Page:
In cooking, and in life in general, scale is important. If you are throwing together a snack, the difference of a gram or two either way usually doesn’t have a major impact. General scales and guess-work are often all that is needed. For more intricate dishes, tiny differences in the amount of spice or thickeners can have and profound effect on the subtlety of the flavours, or on the textures of the dish. Precision can make all the difference.
In my kitchen we have some grand old fashioned scales with brass weights and it is wonderful for rough work, and bread making. We also have a set of electronic postal scales. These are more exact than we can possibly ever need going into milligrams, but they are really useful when dividing recipes, or doing the fine work with spices.
Life is often that way too. We can cut a few corners, make estimates rather than surveys, and get by with vague greetings to ones we know. But there are times when “close enough for government work” doesn’t cut it. We in our budgeting may need to really come in in the black, as there is not reserve to fall back on. We might give that vague “How are you?” to someone who really needs to tell you how they are. Are we prepared for that challenge? Have you ever giving that quick and easy “Howdy” with no expectation of hearing (or sadly caring about) an answer?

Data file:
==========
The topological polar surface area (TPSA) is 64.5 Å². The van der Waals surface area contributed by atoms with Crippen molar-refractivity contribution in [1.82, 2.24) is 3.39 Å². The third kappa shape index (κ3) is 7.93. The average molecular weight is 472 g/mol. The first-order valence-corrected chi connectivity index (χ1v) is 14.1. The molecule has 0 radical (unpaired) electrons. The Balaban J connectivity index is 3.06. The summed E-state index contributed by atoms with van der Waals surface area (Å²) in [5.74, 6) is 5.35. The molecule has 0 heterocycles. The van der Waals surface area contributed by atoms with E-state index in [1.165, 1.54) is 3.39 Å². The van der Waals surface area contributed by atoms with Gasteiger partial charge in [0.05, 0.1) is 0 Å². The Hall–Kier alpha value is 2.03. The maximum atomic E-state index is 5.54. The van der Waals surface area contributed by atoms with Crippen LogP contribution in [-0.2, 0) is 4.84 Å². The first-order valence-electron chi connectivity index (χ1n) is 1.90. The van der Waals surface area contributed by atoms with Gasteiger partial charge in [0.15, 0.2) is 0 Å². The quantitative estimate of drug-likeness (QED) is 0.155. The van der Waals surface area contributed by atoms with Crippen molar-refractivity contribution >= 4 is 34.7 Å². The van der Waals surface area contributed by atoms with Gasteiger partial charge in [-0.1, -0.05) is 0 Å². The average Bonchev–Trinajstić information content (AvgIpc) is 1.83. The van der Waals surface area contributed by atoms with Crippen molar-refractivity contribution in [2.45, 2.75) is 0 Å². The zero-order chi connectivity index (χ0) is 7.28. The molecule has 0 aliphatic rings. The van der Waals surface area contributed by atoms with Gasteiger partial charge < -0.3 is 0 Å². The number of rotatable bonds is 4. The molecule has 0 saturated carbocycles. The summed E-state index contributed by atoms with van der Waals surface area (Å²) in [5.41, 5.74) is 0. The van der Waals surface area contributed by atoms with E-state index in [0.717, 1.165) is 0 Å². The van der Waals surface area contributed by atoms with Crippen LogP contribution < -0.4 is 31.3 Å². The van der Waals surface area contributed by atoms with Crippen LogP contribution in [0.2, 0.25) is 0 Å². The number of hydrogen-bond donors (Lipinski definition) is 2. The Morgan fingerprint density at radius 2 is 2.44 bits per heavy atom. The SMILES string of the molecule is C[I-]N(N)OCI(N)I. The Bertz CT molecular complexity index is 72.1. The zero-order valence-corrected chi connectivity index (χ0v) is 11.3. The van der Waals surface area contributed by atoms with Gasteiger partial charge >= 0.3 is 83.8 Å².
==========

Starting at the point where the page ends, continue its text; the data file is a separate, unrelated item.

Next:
Personally, I do try to only offer an open greeting of that sort with an expectation, of listening. Usually, it is greeted with a “Fine, thanks,” but not always. Sometimes it is about scale. Rough and ready “Okay,” versus “I am really felling down.” The first can be responded to with a nod. The latter requires your ear, and better still your heart.
As a person of faith, I cannot afford to be lax. As Sister Lisa commented on in church a few weeks ago, we are ambassadors. Are we cutting corners in the work we are tasked with from above? Are we shoddy workmen, or do we work with all of the precision of my kitchen postal scales?
Rough estimates work some of the time. Exactitude rarely is expected of us (unless you work in finance). But in the eyes of God, there is an area we cannot dodge or hedge. It is our conduct. An ounce of extra flour may not spoil the loaf. But sin in our lives, is still sin. When it comes to scale there are not big sins and little sins. People often think of the Ten Commandments and the weighty sins of murder, and theft. But covetousness and disrespect to parents weigh equally heavy on God’s scales.
Let us examine our lives today, and measure them with the postal scales of His word, and not with the guesswork of indifference.